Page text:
While Estonia has plenty of what you would consider “regular graveyards”, they also believe in making cemeteries public spaces. Many of their cemeteries actually double as parks. What makes the Metsakalmitsu such a draw is that unlike Kalamaja kalmistu which was completely flattened, or Raadi kalmistu, which is no longer active, Metsakalmitsu is in use to this day.
Metsakalmistu (literally: forest cemetery) is a blend of walking park, preservation of the existing wooded area, graveyard, a return to nature, and an eschewing of big monuments for the dead. Located in Pirita, about 8km outside of downtown Tallinn, it was established in 1933 and opened to the public in 1939. At 48.3 ha (or 119.4 acres) it’s no slouch of size but it’s not even the largest graveyard in Haajumaa, as Pärnamäe kalmist is twice the size!
According to this map I barely got a quarter of the way through after an hour of walking.
When you enter the park you might not even notice that it’s a graveyard right away. Many of the grave markers are low to the ground and fairly unobtrusive and isolated such that you wouldn’t notice unless you were looking.
The grave marker here was so low I’m sitting on the ground to take a picture of it, the flowers were more conspicuous than the grave itself.
The edges are the park are fairly empty and remain more forest looking: your standard trees, water, etc. but as you head towards the center things become more interesting.
This is the entrance near the Kloostrimetsa bus stop.
While individual grave sites can only be a certain very small height and width (80×50 cm), there are a few exceptions including this memorial to the Jewish people killed during the Nazi era. Other monuments include a thanking of Estonian soldiers who passed in war, and a special area dedicated to Estonia’s first president and his family.I don’t think bodies are buried in there but I walked around the outside out of respect.
The majority of graves seemed to be non religious but you could find plenty Star of Davids, crosses, Om symbols, and even Ankhs. Graves are required to be surrounded by plants, natural lawn edges, covered with moss mat, or bordered with flowers to blend in with the forest itself to keep the aesthetic.
Many graves had benches, water wells, and even small trash cans next to them so that it looked more like a park than a cemetary.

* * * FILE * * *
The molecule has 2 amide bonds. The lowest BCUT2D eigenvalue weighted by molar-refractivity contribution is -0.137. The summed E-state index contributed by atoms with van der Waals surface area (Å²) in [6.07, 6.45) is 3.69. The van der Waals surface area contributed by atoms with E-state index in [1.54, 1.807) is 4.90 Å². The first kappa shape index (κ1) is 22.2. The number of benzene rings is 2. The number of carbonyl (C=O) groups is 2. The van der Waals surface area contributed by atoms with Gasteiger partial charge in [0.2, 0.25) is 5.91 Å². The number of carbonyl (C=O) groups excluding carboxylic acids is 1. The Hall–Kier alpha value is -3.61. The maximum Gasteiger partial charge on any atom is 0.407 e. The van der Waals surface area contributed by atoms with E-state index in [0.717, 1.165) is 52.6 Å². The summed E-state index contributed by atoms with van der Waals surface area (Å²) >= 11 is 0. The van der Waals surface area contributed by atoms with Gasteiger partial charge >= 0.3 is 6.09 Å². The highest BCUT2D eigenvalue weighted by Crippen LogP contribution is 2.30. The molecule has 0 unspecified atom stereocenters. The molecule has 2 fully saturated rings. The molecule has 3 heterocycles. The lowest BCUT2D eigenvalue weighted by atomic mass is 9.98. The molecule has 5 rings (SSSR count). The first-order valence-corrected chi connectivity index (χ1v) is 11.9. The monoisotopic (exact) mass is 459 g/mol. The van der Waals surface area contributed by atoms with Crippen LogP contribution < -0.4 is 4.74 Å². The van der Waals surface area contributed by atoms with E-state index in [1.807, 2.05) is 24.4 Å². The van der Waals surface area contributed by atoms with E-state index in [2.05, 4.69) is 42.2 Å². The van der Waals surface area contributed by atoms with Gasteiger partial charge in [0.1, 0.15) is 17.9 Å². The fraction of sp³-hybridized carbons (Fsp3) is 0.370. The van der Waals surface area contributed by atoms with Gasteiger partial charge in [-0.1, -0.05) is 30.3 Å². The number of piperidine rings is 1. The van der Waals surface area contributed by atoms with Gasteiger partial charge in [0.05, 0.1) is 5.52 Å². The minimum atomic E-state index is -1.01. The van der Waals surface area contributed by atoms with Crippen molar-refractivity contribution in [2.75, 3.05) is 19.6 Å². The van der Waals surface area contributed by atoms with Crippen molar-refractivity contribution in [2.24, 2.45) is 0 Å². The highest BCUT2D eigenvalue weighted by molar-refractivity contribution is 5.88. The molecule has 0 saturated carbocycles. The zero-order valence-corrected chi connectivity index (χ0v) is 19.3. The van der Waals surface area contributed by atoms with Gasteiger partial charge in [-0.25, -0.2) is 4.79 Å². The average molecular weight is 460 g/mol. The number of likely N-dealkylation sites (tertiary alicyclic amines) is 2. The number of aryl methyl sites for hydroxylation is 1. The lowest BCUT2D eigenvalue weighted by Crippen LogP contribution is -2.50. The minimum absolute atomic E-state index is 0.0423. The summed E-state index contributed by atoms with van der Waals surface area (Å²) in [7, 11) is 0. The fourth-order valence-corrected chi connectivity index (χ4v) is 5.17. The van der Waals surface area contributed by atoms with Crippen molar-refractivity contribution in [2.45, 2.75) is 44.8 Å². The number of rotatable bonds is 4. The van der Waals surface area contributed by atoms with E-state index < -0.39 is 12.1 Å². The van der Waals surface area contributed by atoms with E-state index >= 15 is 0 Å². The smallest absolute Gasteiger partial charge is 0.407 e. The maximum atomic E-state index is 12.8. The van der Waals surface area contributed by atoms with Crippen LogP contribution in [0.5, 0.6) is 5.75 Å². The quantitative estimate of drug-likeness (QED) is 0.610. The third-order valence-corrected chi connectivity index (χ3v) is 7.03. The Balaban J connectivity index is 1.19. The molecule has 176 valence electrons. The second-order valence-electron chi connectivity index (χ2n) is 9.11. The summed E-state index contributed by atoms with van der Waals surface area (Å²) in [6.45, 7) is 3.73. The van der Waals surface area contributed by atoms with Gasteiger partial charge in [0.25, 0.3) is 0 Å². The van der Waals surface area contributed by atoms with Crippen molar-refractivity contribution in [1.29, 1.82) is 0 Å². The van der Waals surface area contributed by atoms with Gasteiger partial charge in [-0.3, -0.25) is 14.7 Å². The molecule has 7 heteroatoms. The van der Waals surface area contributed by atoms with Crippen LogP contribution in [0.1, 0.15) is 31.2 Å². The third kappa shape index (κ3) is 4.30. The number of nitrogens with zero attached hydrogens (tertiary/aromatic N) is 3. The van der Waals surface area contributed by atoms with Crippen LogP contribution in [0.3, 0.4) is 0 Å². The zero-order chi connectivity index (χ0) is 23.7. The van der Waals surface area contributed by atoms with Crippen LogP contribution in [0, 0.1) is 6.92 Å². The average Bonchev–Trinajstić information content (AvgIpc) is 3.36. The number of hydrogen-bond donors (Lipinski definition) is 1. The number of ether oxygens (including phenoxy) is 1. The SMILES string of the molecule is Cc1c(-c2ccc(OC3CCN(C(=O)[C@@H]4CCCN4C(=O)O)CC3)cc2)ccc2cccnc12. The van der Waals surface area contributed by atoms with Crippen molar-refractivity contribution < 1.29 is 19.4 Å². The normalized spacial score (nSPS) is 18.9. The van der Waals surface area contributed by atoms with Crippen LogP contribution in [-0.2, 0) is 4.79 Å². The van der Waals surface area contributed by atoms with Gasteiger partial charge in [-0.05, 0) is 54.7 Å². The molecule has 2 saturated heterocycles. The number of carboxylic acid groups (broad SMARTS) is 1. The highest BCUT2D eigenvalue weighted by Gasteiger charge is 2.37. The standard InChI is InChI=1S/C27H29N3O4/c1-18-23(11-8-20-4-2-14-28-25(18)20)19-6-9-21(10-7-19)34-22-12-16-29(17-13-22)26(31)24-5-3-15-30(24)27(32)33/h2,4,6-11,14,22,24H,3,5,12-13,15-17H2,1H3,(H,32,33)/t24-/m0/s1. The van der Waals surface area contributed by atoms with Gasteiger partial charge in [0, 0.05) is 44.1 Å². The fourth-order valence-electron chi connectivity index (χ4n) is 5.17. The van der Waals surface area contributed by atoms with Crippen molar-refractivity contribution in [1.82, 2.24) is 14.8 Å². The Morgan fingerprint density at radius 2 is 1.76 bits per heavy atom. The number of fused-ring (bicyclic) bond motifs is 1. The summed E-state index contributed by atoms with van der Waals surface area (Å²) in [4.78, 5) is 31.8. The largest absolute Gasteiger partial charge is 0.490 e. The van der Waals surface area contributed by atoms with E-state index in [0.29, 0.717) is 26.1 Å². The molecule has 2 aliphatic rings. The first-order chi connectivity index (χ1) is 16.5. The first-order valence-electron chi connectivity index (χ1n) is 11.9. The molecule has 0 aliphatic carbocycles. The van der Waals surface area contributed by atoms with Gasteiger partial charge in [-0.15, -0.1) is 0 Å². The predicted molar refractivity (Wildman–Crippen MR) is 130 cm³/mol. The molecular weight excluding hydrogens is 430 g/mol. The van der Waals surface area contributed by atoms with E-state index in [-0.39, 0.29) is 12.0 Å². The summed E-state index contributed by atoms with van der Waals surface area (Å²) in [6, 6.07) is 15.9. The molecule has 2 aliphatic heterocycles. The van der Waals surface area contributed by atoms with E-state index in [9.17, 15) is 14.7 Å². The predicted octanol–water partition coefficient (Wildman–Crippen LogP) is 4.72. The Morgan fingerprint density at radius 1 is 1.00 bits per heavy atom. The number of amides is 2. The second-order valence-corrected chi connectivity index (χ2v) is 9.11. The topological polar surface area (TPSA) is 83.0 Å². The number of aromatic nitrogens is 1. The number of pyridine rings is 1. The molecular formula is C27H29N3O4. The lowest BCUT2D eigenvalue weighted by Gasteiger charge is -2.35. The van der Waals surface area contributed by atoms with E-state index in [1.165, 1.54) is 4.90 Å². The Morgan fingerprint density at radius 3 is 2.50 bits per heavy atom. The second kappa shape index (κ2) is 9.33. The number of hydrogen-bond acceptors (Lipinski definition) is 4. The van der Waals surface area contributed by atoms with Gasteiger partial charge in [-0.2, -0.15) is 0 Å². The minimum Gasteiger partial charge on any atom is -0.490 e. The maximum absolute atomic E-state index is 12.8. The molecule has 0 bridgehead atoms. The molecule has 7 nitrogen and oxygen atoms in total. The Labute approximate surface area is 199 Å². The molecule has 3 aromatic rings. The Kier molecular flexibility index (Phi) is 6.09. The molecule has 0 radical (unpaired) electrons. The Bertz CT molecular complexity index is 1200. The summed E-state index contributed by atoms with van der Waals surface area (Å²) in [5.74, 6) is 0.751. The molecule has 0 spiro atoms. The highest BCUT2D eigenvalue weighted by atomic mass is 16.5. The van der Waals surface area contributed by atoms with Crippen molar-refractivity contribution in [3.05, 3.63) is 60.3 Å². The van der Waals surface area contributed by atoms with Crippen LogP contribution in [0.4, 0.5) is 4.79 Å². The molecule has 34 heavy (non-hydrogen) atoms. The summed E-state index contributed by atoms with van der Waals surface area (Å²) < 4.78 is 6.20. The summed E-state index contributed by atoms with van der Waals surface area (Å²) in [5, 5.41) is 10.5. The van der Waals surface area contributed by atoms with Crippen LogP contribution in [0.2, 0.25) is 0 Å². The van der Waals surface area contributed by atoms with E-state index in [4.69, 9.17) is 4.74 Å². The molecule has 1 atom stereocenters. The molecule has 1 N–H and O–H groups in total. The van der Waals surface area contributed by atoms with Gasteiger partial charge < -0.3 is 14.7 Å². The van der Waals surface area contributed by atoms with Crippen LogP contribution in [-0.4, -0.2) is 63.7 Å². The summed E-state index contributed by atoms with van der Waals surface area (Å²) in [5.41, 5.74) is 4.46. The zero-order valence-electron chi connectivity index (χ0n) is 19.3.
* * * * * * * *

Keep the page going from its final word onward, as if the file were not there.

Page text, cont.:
The only building in the park is a limestone chapel, which is actually a rebuild of the original chapel as that was burned down in 1996.
This building is one of the few land markers I was able to find. Go me!
Despite the layout, many areas had graves that were lined up and densely packed, which gave them a look closer to American graveyards (save for the trees everywhere).
I believe these were the Finnish citizen graves, possibly from WWII.
Still more had graves seemed to have been placed in random locations. Some graves did not face the trails and pathways through the woods. Many graves were strangely back to back with each other, or placed diagonally instead of in a neat line like you’d expect.
You can see some grave stairs on the right side, they led to a raised stone.
Some graves were placed up on the soft slopes of hills, usually with small off-road, moss covered stairs leading to them. Once you got a certain amount into the cemetery it was impossible to look in any direction and not see at least a smattering of graves.
The trees are so tall and thin but somehow its hard to see far.
Larger moss covered stairs led to lookouts and important grave sites. Graves were often divided in area by profession or ethnicity as well.
I believe these stairs led to the Estonian Presidents grave
Despite the tall trees giving the feeling the graveyard has been there forever, this is a surprisingly modern graveyard for Europe, being less than 100 years old. Many graves were younger than a decade and actively tended by the living with flowers and candles. I saw over a dozen people coming to pay respects and two openly dug graves.
One of dozens of candles I saw clearly just lit, they sell these lights in most grocery stores.
The graveyard is closed to the public at night so if you were hoping to get spooky in the dark here, it’s strictly forbidden but the graveyards hours are 9:00-16:00 Monday-Friday meaning on certain days in the darkest part of winter you can easily see the sun rise and be in the cemetery beyond sunset though I wouldn’t suggest it as it’s fairly easy to get lost and a lack of land markers make navigation quite interesting.
Graves also came in a variety of languages, though most are in Estonian and Russian.
A special note is that you may want to visit on Hingedepäev (All Souls Day, which is 2nd November) if at all possible as on that day Estonians come and place candles at the graves. With so many graves in the forest, it’s sure to be a sight. If you have a picnic in the graveyard on that day, be sure to bring extra food for the dead!
You can visit the Metsakalmitsu at Kloostrimetsa tee 36, 11913 Tallinn. Check out their website for directions, hours, and more information. Also you can learn more about Estonia’s grave sites and even look up specific graves in Estonia at the Kalmistute Register.